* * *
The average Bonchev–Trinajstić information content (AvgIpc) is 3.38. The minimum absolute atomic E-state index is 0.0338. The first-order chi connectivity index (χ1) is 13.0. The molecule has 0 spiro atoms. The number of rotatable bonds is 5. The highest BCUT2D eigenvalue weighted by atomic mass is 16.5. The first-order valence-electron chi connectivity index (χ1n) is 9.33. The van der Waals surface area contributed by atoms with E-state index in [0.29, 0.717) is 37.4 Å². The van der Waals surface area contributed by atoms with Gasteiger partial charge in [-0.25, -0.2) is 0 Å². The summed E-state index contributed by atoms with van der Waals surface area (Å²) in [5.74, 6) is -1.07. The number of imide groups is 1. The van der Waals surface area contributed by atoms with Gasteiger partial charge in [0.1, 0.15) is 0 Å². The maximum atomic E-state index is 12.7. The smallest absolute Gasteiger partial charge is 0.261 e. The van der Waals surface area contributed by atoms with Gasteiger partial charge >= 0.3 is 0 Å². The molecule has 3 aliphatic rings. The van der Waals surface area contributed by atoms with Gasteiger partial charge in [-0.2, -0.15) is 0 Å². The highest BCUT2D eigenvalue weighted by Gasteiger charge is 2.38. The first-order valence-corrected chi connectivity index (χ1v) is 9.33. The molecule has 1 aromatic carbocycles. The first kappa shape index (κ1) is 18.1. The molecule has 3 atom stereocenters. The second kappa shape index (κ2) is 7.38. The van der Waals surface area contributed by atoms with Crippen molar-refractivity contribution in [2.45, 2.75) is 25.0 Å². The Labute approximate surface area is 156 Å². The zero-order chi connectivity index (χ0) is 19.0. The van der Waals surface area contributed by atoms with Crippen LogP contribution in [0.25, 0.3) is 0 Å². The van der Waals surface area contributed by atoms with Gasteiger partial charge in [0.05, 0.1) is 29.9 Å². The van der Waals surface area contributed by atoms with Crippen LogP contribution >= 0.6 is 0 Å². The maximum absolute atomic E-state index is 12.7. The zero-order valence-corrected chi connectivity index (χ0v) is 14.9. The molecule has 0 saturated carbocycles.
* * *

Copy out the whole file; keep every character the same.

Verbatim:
The average Bonchev–Trinajstić information content (AvgIpc) is 3.38. The minimum absolute atomic E-state index is 0.0338. The first-order chi connectivity index (χ1) is 13.0. The molecule has 0 spiro atoms. The number of rotatable bonds is 5. The highest BCUT2D eigenvalue weighted by atomic mass is 16.5. The first-order valence-electron chi connectivity index (χ1n) is 9.33. The van der Waals surface area contributed by atoms with E-state index in [0.29, 0.717) is 37.4 Å². The van der Waals surface area contributed by atoms with Gasteiger partial charge in [-0.25, -0.2) is 0 Å². The summed E-state index contributed by atoms with van der Waals surface area (Å²) in [5.74, 6) is -1.07. The number of imide groups is 1. The van der Waals surface area contributed by atoms with Gasteiger partial charge in [0.1, 0.15) is 0 Å². The maximum atomic E-state index is 12.7. The smallest absolute Gasteiger partial charge is 0.261 e. The van der Waals surface area contributed by atoms with Gasteiger partial charge >= 0.3 is 0 Å². The molecule has 3 aliphatic rings. The van der Waals surface area contributed by atoms with Gasteiger partial charge in [-0.2, -0.15) is 0 Å². The highest BCUT2D eigenvalue weighted by Gasteiger charge is 2.38. The first-order valence-corrected chi connectivity index (χ1v) is 9.33. The molecule has 1 aromatic carbocycles. The first kappa shape index (κ1) is 18.1. The molecule has 3 atom stereocenters. The second kappa shape index (κ2) is 7.38. The van der Waals surface area contributed by atoms with Crippen molar-refractivity contribution in [2.45, 2.75) is 25.0 Å². The Labute approximate surface area is 156 Å². The zero-order chi connectivity index (χ0) is 19.0. The van der Waals surface area contributed by atoms with Crippen LogP contribution in [0.25, 0.3) is 0 Å². The van der Waals surface area contributed by atoms with Gasteiger partial charge in [0.05, 0.1) is 29.9 Å². The van der Waals surface area contributed by atoms with Crippen LogP contribution >= 0.6 is 0 Å². The maximum absolute atomic E-state index is 12.7. The zero-order valence-corrected chi connectivity index (χ0v) is 14.9. The molecule has 0 saturated carbocycles.